Furthermore, numerous studies have been implemented for assessing cessation in adults with smoking-related diseases, such as COPD30,31. Research has indicated that a brief motivational interview accompanied by self-help material intervention was significantly more successful than usual treatment32. There is a necessity to compare different interventions, which may not necessarily yield the same results in different societies. In a randomized controlled trial performed in four psychiatric inpatient facilities in Australia, 745 participants were randomized to receive either usual care (n=375) or an intervention comprising a brief motivational interview and self-help materials (n=379) in the hospital, followed by a 4-month pharmacological and psychosocial intervention upon discharge. The primary outcomes assessed at 6 and 12 months post-discharge were 7-day point prevalence and 1-month prolonged smoking abstinence. At both 6 and 12 months post-discharge, the intervention group was significantly more likely to smoke fewer cigarettes/day, had a reduced cigarette consumption by ≥50% and experienced at least one quit attempt compared with the control group33. Accordingly, in our study, all of the smokers reduced their smoking. It should be noted that all received an intervention. Our findings are contrary to the findings of Molyneux et al.11 where the cessation rates of the NRT plus counselling group were higher than the NRT without counseling group. Lou et al.34 obtained an abstinence rate of 44.3% using behavioral intervention during 48 months. Sharifirad et al.35 showed a 46% stable cessation in the treatment group for two months via individual counseling; therapist skills affect the success rate. Hilberink et al.36 in a meta-analysis evaluated two counseling programs alone or in combination with NRT in smokers with COPD. Biochemically verified quit rates in comparison to the usual care resulted in a significantly higher self-reported success in smoking rate in the intervention group. It should be noted that all of the patients were in the preparation stage of the Trans Theoretical Model (TTM) of stages of change in our study. This preparation was probably influenced by the pulmonologist’s comments on the patient’s physical condition and on smoking cessation advice. Other studies have demonstrated that regardless of the intervention for smoking cessation, patients who recognized that their condition was due to cigarette smoking and had abnormal respiratory results were more prone to be in the preparation stage7. In our study, all patients had an airway obstruction and the effectiveness of GSC and GSC+NRT were equal in enhancing the quitting rate.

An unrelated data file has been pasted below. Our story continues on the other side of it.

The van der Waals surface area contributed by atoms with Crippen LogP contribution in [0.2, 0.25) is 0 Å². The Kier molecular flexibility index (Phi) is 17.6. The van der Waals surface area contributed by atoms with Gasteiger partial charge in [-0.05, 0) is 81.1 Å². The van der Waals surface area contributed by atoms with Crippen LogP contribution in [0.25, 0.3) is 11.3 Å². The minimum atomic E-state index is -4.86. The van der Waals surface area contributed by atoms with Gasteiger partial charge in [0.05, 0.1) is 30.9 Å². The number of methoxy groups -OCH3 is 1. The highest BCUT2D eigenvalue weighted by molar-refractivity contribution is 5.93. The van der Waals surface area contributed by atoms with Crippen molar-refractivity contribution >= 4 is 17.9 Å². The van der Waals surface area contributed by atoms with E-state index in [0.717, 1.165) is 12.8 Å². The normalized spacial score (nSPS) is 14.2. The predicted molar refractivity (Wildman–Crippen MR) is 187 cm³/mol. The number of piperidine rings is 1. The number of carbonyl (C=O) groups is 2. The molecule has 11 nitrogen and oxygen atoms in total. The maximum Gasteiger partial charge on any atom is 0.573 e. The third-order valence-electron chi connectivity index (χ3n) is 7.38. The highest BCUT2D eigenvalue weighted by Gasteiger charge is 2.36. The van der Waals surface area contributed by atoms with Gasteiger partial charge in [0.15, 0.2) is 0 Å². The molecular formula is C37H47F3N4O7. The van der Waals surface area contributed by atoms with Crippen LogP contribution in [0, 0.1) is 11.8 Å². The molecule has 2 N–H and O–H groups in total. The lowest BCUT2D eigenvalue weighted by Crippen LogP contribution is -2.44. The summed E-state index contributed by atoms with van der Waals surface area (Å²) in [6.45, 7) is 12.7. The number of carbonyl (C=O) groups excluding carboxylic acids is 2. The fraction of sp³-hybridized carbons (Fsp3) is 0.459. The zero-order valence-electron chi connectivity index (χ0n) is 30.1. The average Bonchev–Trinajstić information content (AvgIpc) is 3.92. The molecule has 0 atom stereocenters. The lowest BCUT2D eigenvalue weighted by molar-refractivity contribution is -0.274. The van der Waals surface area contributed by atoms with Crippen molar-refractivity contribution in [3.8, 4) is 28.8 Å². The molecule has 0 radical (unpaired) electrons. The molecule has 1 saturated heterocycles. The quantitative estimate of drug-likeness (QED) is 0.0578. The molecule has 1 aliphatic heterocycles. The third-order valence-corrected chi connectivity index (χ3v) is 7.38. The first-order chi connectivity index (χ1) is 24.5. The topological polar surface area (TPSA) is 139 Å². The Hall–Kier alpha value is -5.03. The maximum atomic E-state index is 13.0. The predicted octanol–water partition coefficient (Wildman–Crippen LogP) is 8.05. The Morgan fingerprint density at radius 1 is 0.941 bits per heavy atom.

Furthermore, it is recommended to compare the effectiveness of GSC group with individual GSC. Camarelles et al.37, in a study in Spain, concluded that patients showed a lower compliance with group intervention than individual intervention. Moreover, individual smoking cessation interventions were not less effective than group interventions. In any case, the results of our study are consistent with the results of previous studies that evaluated the efficacy of individual psychological intervention for smoking cessation in Iran and other countries.


Our patients were all men, which can be considered as an important limitation. Moreover, the studied subjects were all in the preparation stage, which can result in different results compared with studying the participants in the other stages. A larger sample size with a longer follow-up may improve our knowledge regarding the effectiveness of smoking cessation programs. Furthermore, the stage of COPD may have impacted on study effectiveness, which we could not asses. Comparison of GSC with other well-known effective methods, such as bupropion or varenicline, should be examined in future studies. The efficiency of individual counseling for asymptomatic smokers remains uncertain and further nationwide multicenter investigations are required to investigate it in the future.


Our participants were patients with COPD from the Mazandaran Province of Iran. The most significant result of this study was that GSC and combined GSC+NRT therapy were significantly more effective than NRT alone in promoting tobacco cessation. In addition, the findings indicate that the GSC and combined GSC+NRT are equally effective in smoking cessation, which indicates that the effectiveness of the combination method for smoking cessation in COPD patients can be attributed to the GSC. Health professions should emphasize using GSC for tobacco cessation as an integrated component of high-quality health care and promotion of QoL, spirometry parameters for all smokers, especially those with COPD. Besides, the culture of each society influences the effectiveness of different methods of psychotherapy, and the effective method in one society can not necessarily guarantee its effectiveness in another38. Finally, psychological treatments such as GSC are recommended to be performed in other societies and populations for smoking cessation.